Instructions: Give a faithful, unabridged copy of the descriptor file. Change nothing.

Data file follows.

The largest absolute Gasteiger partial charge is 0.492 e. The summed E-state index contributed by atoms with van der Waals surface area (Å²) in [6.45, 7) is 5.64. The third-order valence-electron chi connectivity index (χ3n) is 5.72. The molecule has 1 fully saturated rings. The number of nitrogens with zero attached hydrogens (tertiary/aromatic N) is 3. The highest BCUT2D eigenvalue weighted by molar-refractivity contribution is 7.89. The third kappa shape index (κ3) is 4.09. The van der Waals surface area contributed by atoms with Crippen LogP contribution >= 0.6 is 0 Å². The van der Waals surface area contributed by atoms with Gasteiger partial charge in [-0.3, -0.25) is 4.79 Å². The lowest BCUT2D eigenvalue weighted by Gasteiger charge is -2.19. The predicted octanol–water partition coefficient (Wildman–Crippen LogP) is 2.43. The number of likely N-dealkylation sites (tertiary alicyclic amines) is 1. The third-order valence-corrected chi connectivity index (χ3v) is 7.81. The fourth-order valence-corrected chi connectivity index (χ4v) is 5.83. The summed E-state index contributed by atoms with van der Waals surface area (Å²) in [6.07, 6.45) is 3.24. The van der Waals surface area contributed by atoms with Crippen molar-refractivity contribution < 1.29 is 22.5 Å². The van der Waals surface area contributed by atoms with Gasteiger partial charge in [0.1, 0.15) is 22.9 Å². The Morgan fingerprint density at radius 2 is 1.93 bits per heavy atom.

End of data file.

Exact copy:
The largest absolute Gasteiger partial charge is 0.492 e. The summed E-state index contributed by atoms with van der Waals surface area (Å²) in [6.45, 7) is 5.64. The third-order valence-electron chi connectivity index (χ3n) is 5.72. The molecule has 1 fully saturated rings. The number of nitrogens with zero attached hydrogens (tertiary/aromatic N) is 3. The highest BCUT2D eigenvalue weighted by molar-refractivity contribution is 7.89. The third kappa shape index (κ3) is 4.09. The van der Waals surface area contributed by atoms with Crippen LogP contribution >= 0.6 is 0 Å². The van der Waals surface area contributed by atoms with Gasteiger partial charge in [-0.3, -0.25) is 4.79 Å². The lowest BCUT2D eigenvalue weighted by Gasteiger charge is -2.19. The predicted octanol–water partition coefficient (Wildman–Crippen LogP) is 2.43. The number of likely N-dealkylation sites (tertiary alicyclic amines) is 1. The third-order valence-corrected chi connectivity index (χ3v) is 7.81. The fourth-order valence-corrected chi connectivity index (χ4v) is 5.83. The summed E-state index contributed by atoms with van der Waals surface area (Å²) in [6.07, 6.45) is 3.24. The van der Waals surface area contributed by atoms with Crippen molar-refractivity contribution < 1.29 is 22.5 Å². The van der Waals surface area contributed by atoms with Gasteiger partial charge in [0.1, 0.15) is 22.9 Å². The Morgan fingerprint density at radius 2 is 1.93 bits per heavy atom.